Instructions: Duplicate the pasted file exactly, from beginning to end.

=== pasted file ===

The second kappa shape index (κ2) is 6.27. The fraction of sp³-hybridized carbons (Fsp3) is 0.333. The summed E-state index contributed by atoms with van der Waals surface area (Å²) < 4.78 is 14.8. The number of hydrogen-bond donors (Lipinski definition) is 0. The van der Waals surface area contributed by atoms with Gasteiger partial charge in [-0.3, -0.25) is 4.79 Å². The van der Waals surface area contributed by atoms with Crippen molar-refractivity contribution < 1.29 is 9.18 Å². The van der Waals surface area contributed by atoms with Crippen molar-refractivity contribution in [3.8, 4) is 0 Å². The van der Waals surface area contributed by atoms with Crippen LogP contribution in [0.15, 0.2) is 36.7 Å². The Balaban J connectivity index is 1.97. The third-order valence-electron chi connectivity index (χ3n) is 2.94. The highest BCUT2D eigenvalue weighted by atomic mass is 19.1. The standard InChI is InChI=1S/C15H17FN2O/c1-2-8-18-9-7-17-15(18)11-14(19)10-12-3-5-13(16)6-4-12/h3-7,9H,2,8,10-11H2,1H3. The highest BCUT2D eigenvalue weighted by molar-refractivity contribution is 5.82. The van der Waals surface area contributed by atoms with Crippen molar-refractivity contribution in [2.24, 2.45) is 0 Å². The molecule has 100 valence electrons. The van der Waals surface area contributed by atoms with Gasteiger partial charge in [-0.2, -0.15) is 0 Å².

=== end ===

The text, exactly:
The second kappa shape index (κ2) is 6.27. The fraction of sp³-hybridized carbons (Fsp3) is 0.333. The summed E-state index contributed by atoms with van der Waals surface area (Å²) < 4.78 is 14.8. The number of hydrogen-bond donors (Lipinski definition) is 0. The van der Waals surface area contributed by atoms with Gasteiger partial charge in [-0.3, -0.25) is 4.79 Å². The van der Waals surface area contributed by atoms with Crippen molar-refractivity contribution < 1.29 is 9.18 Å². The van der Waals surface area contributed by atoms with Crippen molar-refractivity contribution in [3.8, 4) is 0 Å². The van der Waals surface area contributed by atoms with Crippen LogP contribution in [0.15, 0.2) is 36.7 Å². The Balaban J connectivity index is 1.97. The third-order valence-electron chi connectivity index (χ3n) is 2.94. The highest BCUT2D eigenvalue weighted by atomic mass is 19.1. The standard InChI is InChI=1S/C15H17FN2O/c1-2-8-18-9-7-17-15(18)11-14(19)10-12-3-5-13(16)6-4-12/h3-7,9H,2,8,10-11H2,1H3. The highest BCUT2D eigenvalue weighted by molar-refractivity contribution is 5.82. The van der Waals surface area contributed by atoms with Crippen molar-refractivity contribution in [2.24, 2.45) is 0 Å². The molecule has 100 valence electrons. The van der Waals surface area contributed by atoms with Gasteiger partial charge in [-0.2, -0.15) is 0 Å².